I spent much of this weekend at HOPE, the biannual Hackers On Planet Earth conference. My attendance was virtual (in part due to immigration status) but through watching the live streams, IRC, the radio station and Twitter it was as close as I could get to being physically present. I applaud the organisers and attendees for making it so easy to get involved remotely, and I’m really pleased at how many awesome people I met through Twitter and have since followed.
Whilst I can only judge this remotely, it did feel like one of the most diverse conferences or meetups I’ve seen in a long time. I don’t know how that happened, but we need more of it.
Attending virtually, and knowing many of the videos will appear online, made me much quicker to leave talks that turned out to not be as interesting as I’d expected. Unsurprisingly, most of those tended to be the older white men in suits - clearly trying to push an agenda I wasn’t interested in. Stallman’s Gnu/Linux, Steve Rambam’s view on how hopeless things are with no real solutions.
I missed the Friday due to other commitments, so my reviews and recommendations of talks will cover Saturday and Sunday only. There are a few Friday talks I do want to go back and watch online though.
After hearing Cory Doctorow on Radio Statler prior to the keynote, his actual talk felt a little repetitive. But it’s still a good core message
1. Computers must obey their owners, not manufacturers
2. Truth about security mustn’t be legally repressed
Gareth Llewellyn’s talk on building a Tor friendly ISP was an interesting talk in the process of building a UK ISP in general. I find this sort of thing really interesting, so enjoyed hearing about the process and his plans for the future.
Gillian “Gus” Andrews’ talk on How Everyday People Think the Internet Works was a fascinating talk about how to work with people who are less tech-savvy and some stories of how people believe things which are wrong. A good example was how people using Signal were scared it was insecure because it doesn’t delete messages like Snapchat does; this is particularly concerning as the people who thought this were some of the most at-risk people. Moms have to be ninjas to work technology but privileged jerks expect everyone else to do gymnastics to make tech work for them.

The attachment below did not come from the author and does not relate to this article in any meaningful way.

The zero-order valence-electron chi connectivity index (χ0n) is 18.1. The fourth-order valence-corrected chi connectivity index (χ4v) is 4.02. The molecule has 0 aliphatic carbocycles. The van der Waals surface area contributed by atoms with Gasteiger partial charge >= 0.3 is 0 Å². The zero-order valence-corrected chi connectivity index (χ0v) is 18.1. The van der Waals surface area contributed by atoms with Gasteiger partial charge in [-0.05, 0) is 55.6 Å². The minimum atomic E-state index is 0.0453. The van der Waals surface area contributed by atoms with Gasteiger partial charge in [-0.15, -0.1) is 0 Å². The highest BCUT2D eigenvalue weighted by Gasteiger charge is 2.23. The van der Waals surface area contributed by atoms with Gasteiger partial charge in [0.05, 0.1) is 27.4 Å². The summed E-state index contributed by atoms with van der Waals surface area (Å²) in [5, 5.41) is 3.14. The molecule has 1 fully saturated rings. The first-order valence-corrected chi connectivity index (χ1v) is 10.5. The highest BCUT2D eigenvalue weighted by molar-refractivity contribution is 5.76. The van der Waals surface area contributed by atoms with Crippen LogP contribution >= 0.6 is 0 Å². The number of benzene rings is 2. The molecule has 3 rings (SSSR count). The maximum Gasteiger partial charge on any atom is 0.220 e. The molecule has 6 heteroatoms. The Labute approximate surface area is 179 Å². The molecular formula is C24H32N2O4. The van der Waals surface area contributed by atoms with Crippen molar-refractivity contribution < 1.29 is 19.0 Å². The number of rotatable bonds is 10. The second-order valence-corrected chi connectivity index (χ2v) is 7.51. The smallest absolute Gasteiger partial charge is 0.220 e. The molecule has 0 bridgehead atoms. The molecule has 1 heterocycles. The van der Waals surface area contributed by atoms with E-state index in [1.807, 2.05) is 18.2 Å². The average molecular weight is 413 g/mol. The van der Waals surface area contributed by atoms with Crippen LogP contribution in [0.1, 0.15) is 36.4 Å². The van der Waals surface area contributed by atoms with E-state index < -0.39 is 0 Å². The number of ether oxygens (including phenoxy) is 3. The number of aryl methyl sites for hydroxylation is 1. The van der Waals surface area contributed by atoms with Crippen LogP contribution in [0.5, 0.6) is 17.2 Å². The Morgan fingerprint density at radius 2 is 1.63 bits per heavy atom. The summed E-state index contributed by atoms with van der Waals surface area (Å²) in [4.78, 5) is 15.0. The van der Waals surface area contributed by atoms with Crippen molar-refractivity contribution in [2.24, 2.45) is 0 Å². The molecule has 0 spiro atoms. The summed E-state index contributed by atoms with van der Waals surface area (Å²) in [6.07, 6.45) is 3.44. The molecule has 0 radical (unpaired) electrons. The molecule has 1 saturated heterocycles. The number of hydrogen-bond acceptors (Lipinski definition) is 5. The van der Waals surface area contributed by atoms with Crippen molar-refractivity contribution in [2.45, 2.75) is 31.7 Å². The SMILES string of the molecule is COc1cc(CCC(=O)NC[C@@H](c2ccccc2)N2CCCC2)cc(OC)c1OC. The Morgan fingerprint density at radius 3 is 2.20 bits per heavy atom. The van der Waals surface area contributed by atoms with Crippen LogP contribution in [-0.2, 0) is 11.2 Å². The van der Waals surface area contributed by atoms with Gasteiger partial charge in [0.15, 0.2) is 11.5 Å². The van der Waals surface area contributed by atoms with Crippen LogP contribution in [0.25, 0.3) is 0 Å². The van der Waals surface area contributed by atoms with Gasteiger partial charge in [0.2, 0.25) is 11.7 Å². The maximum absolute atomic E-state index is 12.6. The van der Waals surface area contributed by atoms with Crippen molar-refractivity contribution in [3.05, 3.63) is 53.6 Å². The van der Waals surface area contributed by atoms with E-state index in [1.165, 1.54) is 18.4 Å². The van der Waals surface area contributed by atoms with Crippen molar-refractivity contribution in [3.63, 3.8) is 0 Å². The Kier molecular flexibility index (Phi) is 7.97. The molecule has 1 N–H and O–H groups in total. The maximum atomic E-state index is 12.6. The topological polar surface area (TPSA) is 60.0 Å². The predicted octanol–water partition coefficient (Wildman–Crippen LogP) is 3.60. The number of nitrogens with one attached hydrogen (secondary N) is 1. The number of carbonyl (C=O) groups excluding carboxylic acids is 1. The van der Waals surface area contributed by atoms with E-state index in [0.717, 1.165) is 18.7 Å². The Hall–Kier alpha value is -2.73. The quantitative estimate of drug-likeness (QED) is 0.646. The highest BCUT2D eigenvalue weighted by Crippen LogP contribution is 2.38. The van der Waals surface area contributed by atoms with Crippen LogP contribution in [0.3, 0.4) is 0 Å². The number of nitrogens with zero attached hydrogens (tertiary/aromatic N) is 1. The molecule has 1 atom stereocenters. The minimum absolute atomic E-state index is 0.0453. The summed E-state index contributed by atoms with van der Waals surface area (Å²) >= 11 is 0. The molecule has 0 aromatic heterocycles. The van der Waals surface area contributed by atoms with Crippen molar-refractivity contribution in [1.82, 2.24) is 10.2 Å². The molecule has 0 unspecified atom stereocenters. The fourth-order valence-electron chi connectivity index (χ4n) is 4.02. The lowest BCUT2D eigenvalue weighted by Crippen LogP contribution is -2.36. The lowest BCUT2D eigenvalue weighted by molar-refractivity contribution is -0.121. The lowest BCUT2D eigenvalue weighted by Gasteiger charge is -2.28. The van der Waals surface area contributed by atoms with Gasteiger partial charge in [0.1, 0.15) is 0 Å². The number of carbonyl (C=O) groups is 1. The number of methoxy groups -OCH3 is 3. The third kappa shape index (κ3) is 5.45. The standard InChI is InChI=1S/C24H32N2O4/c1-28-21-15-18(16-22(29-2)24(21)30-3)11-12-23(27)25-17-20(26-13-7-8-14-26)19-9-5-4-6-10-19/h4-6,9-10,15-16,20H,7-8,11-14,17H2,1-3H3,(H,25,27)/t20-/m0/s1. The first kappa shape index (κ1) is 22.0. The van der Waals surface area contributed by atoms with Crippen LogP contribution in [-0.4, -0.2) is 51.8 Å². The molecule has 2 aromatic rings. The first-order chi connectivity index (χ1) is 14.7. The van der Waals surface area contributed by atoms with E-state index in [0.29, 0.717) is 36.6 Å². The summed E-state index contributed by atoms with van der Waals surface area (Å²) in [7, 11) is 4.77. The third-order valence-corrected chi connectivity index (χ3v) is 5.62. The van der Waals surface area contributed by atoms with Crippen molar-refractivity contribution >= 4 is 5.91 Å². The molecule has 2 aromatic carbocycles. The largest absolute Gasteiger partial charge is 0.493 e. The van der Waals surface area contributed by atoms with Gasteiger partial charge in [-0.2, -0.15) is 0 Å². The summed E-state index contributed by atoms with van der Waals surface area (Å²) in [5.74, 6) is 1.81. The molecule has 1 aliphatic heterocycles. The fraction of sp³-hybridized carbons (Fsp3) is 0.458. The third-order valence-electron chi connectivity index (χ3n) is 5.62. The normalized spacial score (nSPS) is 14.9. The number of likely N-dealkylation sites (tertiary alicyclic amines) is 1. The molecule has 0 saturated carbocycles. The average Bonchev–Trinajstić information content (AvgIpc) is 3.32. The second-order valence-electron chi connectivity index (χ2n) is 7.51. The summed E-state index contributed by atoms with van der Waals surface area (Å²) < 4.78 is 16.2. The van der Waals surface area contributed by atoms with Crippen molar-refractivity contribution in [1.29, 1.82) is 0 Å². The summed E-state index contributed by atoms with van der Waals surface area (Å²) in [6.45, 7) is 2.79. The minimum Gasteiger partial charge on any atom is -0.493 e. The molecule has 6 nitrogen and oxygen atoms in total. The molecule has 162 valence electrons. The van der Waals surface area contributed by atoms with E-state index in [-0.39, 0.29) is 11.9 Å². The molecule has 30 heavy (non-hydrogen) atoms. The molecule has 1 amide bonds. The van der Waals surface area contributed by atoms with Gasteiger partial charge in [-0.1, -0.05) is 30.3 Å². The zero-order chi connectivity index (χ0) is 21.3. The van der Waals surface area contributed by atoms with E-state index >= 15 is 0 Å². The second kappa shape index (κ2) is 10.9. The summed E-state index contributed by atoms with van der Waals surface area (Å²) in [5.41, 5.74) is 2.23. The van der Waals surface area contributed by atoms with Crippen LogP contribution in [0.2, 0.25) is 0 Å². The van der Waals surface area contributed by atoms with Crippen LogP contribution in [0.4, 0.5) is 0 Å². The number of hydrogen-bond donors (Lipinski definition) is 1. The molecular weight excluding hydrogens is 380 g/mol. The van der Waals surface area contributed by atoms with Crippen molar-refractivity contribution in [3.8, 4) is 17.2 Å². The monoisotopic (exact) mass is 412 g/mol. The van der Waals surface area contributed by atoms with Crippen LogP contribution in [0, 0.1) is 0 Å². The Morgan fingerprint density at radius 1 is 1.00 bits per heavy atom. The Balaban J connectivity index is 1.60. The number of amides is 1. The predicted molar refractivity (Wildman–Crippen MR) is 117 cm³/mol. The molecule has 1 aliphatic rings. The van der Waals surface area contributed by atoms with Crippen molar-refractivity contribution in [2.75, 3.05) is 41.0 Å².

Sunday morning started with some great discussions outside of the main talks, including a debate on whether blind people will be able to use driverless cars, the Free BSD community, and the role of hacker in residence. This was the first time I’d heard about Hacker In Residence as a role and I love it! The community benefits from having somebody share their skills and knowledge with them, the person taking the role benefits from getting paid to hack on things and gaining insight to local cultures and ways of doing things. This lead to some discussion on how hacker spaces in Japan don’t work so well because individuals are so afraid of failure.
A late lunch was had while giggling at Stallman’s latest views on the world. After he failed to get his laptop hooked up to the projector that is. Whilst there is a certain merit in having people with such a strong viewpoint and then others to implement a more workable version, one can’t help but think he would dismiss the people implementing that workable version.
Deviant Ollam and Howard Payne gave a great talk - This Key is Your Key, This Key is My Key. A humour-filled tour of same keyed systems, including some things that really shouldn’t be. The apocryphal story being the cops who arrested a taxi driver, lost their car keys, and ended up driving back to the station using the keys for the taxi because the city bought the taxis and police cars all from the same company. FOIA requests to get purchase orders leaking key codes, insecure implementations of shared access systems, and more.
The Black Holes in Our Surveillance Map was a deep insight into looking at what isn’t being said to find the surveillance systems we don’t yet know about. It was very American heavy, not just the surveillance systems but also the political systems being used.
Deconstructing Ad Networks for Fun and Profit was a great talk about how health care websites give data to advertising networks and how Chinese websites track people. Of note is the fact that Google Analytics is the only Google product not blocked by the great firewall of China (and is mostly over http). It’s a win-win situation, Google get their data and the Chinese government can sniff that data.
And finally, my favourite tool release of the conference. AdNauseum 2.0 is an adblocker based on uBlock that not only hides the adverts but clicks on them for you. I’m already building up quite a nice mosaic of the adverts it’s hidden from me. There’s talk of integrating with Privacy Badger better in the future (at the moment Privacy Badger blocks many things before AdNauseum has a chance to see them).
With four tracks, one of which wasn’t streamed online, there’s bound to be interesting talks and discussions I’ve missed. I hope to watch many of the videos I’ve missed, and with a little luck I’ll be allowed into the country by 2018.